Thursday, August 13, 2015

Hearst Castle and San Simeon Cove

As you may have read around here...I turned the big 5-0 back in June.  In celebration of having achieved the half-century mark, I planned a trip up the California coast through Santa Barbara, Cambria, Big Sur and Monterey.  Thought I'd start sharing some of the adventures that we (took my mom and my 12-year-old son along with me) had along the way.
We spent the first four days in Cambria which is a tiny little one-street, seaside town north of Morro Bay and south of San Simeon.  We stayed at a lovely little beachfront motel right overlooking beautiful Moonstone Beach.  I was able to hear the surf crashing from my room even with the windows closed.  It was awesome.
Of course, one of the most famous nearby attractions is Hearst Castle.  Built by William Randolph Hearst high in the hills overlooking San Simeon Cove - it's an amazing architectural accomplishment.  I had visited once before when I was back in high school and my mom had visited when she was a girl, but we both thought it would be interesting to see it again.  I'm not sure my son was all that keen on it, but he was a good sport about it.
I'm not really one for photos of buildings - I was more interested in the exterior gardens and animals - but I did take a few shots just to give an idea of what the place is like.  This is the front entrance of what Hearst referred to as "La Casa Grande" or "The Big House."  It's the main house on the property.  And yes, if it looks gold in the is real actual gold.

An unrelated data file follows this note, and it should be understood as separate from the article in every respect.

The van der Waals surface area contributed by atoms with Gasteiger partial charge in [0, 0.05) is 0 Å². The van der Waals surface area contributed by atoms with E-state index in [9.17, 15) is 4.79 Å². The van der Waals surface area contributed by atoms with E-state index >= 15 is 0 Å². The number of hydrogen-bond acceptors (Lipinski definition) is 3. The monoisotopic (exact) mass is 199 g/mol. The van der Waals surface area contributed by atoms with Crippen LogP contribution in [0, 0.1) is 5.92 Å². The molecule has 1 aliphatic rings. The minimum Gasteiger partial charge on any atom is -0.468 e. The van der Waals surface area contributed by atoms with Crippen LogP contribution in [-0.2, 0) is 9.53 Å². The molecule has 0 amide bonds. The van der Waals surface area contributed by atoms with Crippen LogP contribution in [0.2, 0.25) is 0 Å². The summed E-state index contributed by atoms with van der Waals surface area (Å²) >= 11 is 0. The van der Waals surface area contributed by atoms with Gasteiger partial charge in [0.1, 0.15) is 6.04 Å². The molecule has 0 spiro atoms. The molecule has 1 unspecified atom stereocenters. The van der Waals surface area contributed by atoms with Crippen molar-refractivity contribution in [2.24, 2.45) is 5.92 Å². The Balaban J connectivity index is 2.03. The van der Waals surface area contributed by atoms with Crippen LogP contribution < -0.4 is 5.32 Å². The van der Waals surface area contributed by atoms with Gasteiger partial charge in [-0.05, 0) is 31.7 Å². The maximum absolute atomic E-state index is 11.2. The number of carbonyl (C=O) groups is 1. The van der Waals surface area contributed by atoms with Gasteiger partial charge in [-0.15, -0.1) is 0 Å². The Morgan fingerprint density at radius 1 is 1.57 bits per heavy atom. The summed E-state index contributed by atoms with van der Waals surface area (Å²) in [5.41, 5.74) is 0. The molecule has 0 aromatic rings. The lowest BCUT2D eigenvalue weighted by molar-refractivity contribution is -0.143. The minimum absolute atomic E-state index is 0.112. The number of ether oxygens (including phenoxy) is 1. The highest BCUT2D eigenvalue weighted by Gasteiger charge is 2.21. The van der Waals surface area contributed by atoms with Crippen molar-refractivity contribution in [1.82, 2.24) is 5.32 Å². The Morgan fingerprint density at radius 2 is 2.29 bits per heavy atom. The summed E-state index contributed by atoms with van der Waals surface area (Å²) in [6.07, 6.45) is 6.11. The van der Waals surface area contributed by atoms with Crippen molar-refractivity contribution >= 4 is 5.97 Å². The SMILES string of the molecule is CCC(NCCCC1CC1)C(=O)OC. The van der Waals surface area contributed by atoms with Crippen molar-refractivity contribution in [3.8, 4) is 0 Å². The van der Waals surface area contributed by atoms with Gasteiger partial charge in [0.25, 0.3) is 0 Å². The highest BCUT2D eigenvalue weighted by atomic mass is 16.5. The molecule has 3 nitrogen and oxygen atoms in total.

This is a closeup of one of the bell towers.  In addition to having bells, the middle sections (with all the crescent stonework) of both towers are actually giant cisterns which provide all the running water for the house.

Interior shots were hard to get due to no flash allowed and multiple people in each tour group crammed into each room that we stopped in.  However, I had to take a few shots of the amazing ceilings - every room has carved and painted ceilings that were originally from buildings in Europe and were brought over to New York after WWI where they were purchased by Hearst for the castle.

This is another one of the ceilings - I think this is the one the docent said is Poseidon giving the horse to the city of Athens (he lost to Athena who gave them the olive tree which is why it's named Athens and not Poseidonia).

Each room is also filled with amazing artwork including paintings, carvings and sculptures.  This piece is a Madonna and child carved from wood and painted.

This is the mantelpiece over the fireplace in one of the guest bedrooms.

More art from the same bedroom.
One room had a whole bunch of these ceramic pieces and I loved the color scheme and wanted to remember it for future jewelry projects so I took quite a few shots of these pieces.
Two vases and a centerpiece on the sideboard in this bedroom.

A closeup of one of the vases. 
I was really taken with this metal and Lalique crystal box.  According to the docent, this is just the "wrapping" that was used to present a birthday gift to Hearst at some point.  The photo doesn't do it justice - it was gorgeous. 
There are multiple pools on the property.  The most famous is the Neptune Pool - which is almost a miniature replica of the Roman coliseum with a pool at the center.  Unfortunately, when we were there it was drained and under repair for some cracks (although personally, I thought it was more likely it was drained due to our drought) in the bottom.  So, instead, I took a few shots of the amazing sculptures of the indoor pool.  I think this is Artemis, but I don't remember for sure.

This is looking down the length of the pool.  There's a diving platform halfway down on the left.  Oh, and all the tiles have a layer of gold sandwiched between them so everything glows and twinkles.  It's really stunning.